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Glyphosate row casts shadow over German coalition prospects

A vote to extend the use of a controversial weed killer has angered Angela Merkel's past and maybe future partners in government, the Social Democrats. Will the issue derail talks about a grand coalition?

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Weed killer vote complicates German coalition talks

As Chancellor Angela Merkel's Christian Democrats (CDU), their Bavarian CSU sister party and the Social Democrats (SPD) mull over whether to continue the governing "grand coalition," a decision about the possibly cancer-causing herbicide glyphosate is sowing mistrust between the two sides.

On Monday, German Agriculture Minister Christian Schmidt of the CSU voted in Brussels to extend glyphosate's approval for use in the European Union by five years. German Environment Minister Barbara Hendricks immediately cried foul, saying that her ministry had not agreed to the extension and accusing Schmidt of overstepping his authority in acting alone.

The issue has quickly become one of trust between the two political rivals, who are once again being called upon to cooperate to form a government.

Watch video 01:23

Glyphosate license extended in Europe for 5 years

"I told [Schmidt] clearly by telephone that I did not agree with the extension of the approval of glyphosate, no matter what the conditions," Hendricks said when the EU's decision was announced. "No one who's interested in building trust between two partners in talks can behave like that."

Germany had previously abstained from voting on the herbicide in the EU to reflect the disagreement between conservatives and Social Democrats on the issue. Caretaker governments such as the one in charge of Germany at present traditionally do not reverse policies of their predecessors.

Schmidt defended his decision, saying that the extension would have come about anyway and that he was able to win important restrictions on the herbicide's use in return for a yes vote. He also said he had acted in his capacity as minister. But that hasn't prevented the conflict from escalating into a discussion about the conservatives and Social Democrats' ability to work together and about Merkel's leadership.

Merkel acknowledges minister's insubordination

In a statement on Tuesday, the chancellor said that she had no prior knowledge of how Schmidt intended to vote and that the minister had, in essence, gone it alone.

Protest against Glyphosate (Getty Images/AFP/J. Thys)

Environmental activists say that the weed-killer is harmful to humans

"That was not in accordance with the instructions that the government had worked out," Merkel said.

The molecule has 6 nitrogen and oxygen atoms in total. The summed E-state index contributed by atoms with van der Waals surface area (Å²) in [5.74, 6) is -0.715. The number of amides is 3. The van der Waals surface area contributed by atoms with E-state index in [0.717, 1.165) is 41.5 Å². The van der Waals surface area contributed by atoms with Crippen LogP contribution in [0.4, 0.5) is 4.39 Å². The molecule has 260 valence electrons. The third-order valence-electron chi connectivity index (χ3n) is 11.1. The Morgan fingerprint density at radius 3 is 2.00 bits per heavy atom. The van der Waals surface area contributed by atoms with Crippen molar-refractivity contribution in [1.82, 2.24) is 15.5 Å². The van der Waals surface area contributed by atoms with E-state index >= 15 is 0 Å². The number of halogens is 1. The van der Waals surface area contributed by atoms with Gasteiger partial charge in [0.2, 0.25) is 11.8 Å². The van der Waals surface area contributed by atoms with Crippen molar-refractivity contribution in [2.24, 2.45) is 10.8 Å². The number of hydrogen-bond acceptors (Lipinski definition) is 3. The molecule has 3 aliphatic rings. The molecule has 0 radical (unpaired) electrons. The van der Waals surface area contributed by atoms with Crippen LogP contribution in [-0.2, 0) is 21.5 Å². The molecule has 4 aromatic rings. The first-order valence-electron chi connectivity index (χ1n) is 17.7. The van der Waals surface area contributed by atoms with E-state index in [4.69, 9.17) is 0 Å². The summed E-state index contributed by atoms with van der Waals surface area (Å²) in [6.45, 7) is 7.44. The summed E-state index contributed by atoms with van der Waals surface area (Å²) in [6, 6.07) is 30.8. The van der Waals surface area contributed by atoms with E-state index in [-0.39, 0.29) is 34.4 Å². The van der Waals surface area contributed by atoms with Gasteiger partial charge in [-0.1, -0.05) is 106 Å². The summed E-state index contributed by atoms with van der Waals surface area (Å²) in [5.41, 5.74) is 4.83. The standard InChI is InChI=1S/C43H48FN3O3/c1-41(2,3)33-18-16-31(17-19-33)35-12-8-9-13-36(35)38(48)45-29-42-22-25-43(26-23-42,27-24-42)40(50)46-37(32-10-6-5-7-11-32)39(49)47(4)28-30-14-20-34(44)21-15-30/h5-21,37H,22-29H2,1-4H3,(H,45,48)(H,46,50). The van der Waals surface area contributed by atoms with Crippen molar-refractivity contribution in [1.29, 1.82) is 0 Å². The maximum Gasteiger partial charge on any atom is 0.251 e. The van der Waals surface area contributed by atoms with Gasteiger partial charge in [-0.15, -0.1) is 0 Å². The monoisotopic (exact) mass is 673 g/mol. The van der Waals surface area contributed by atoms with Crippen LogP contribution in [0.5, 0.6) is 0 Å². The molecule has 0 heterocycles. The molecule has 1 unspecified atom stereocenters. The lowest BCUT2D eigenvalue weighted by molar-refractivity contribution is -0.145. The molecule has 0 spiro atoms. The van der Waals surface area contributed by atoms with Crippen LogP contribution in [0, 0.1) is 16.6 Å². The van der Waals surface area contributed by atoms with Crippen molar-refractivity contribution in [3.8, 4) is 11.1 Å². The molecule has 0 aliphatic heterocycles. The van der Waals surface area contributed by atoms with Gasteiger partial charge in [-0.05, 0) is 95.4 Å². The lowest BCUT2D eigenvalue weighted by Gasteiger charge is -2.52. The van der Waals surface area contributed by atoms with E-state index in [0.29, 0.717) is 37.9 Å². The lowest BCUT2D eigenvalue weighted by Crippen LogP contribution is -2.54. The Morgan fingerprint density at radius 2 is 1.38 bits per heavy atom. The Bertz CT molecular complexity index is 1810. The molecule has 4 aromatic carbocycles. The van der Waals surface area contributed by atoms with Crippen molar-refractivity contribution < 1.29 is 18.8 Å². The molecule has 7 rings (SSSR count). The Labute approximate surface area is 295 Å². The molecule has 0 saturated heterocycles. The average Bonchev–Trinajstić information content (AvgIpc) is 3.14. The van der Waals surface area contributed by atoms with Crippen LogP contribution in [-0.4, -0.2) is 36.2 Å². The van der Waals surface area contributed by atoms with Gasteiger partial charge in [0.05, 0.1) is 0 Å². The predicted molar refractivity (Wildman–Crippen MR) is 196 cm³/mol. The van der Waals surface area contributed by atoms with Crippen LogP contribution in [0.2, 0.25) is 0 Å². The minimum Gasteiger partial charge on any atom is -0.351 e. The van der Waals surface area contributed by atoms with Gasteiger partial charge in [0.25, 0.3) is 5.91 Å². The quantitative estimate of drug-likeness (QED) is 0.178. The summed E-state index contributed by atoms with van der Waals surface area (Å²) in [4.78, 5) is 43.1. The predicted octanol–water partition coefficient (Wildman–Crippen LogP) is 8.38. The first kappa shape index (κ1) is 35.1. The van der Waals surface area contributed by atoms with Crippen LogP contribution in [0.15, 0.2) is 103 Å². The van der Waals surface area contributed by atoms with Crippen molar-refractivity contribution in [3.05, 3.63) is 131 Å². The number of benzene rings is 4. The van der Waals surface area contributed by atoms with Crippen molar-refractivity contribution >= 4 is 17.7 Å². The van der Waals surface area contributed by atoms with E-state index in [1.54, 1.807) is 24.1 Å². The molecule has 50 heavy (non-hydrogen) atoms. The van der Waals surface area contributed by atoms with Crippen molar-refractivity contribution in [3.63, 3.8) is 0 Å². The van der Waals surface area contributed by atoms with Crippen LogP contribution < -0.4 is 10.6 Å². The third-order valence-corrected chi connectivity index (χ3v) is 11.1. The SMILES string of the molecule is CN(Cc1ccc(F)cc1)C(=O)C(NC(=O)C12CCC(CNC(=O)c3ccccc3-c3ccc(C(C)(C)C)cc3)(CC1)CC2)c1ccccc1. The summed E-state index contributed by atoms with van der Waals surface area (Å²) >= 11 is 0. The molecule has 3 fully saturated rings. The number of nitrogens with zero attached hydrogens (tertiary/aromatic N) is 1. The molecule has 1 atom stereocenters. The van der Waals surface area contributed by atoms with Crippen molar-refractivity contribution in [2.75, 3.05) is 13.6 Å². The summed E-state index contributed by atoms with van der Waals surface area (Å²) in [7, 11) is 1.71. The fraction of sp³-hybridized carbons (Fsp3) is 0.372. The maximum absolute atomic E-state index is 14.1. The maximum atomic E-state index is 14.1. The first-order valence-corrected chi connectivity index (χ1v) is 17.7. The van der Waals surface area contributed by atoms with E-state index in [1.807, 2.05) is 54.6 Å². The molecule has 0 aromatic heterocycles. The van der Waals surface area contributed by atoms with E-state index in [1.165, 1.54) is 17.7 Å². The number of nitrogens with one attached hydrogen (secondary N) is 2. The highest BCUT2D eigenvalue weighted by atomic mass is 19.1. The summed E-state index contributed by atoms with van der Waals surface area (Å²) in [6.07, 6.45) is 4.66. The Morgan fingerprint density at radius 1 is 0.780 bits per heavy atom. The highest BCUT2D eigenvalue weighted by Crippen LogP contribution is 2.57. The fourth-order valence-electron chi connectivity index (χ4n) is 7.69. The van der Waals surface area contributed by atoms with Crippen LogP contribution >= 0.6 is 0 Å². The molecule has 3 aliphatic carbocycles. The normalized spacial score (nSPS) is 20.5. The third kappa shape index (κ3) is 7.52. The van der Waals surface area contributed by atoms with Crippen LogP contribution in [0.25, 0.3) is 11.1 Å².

Merkel's statement came after a number of senior SPD leaders said Schmidt's action had undermined their confidence in the conservatives as partners.

SPD parliamentary group leader Andrea Nahles described Schmidt's vote as "a serious breach of trust." SPD vice-chairman Ralf Stegner told German public television that the decision was a "slap in the face."

Hendricks, who saw both Merkel and Schmidt at Tuesday's Dieselgate summit in Berlin, indicated that agriculture minister had tried to apologize.

"I'm not one to reject an apology," Hendricks told news agency DPA. "But I did tell him that it was pretty stupid."

Hendricks added that she still thought some sort of "trust-building measure" was necessary. The row comes as SPD chairman Martin Schulz is scheduled to meet with Merkel, CSU chairman Horst Seehofer and German President Frank-Walter Steinmeier on Thursday to explore possibilities for forming a new grand coalition.

No consensus on whether glyphosate is harmful

Christian Schmidt and Barbara Hendricks

The row pits Schmidt and Hendricks, two caretaker ministers, against one another

Further complicating the situation are the ongoing efforts of German pharmaceuticals and chemicals giant Bayer to take over Monsanto, one of the most prominent producers of glyphosate weed killers.

There is no consensus about whether glyphosate, which has been described as the word's most widely used herbicide, is a carcinogen. The Independent National Pesticide Information Center writes: "Studies on cancer rates in people have provided conflicting results on whether the use of glyphosate containing products is associated with cancer."

Nonetheless, criticism of the herbicide abounds, with 10 out of 28 EU member states, including France, voting on Monday not to extend its approval within the bloc.

A spokesperson for the German Environment Ministry told the news agency EPD on Tuesday that that body would be looking into ways "to ban restrict and restrict" the use of glyphosate pesticides on the national level and would be working closely together with France on the issue.

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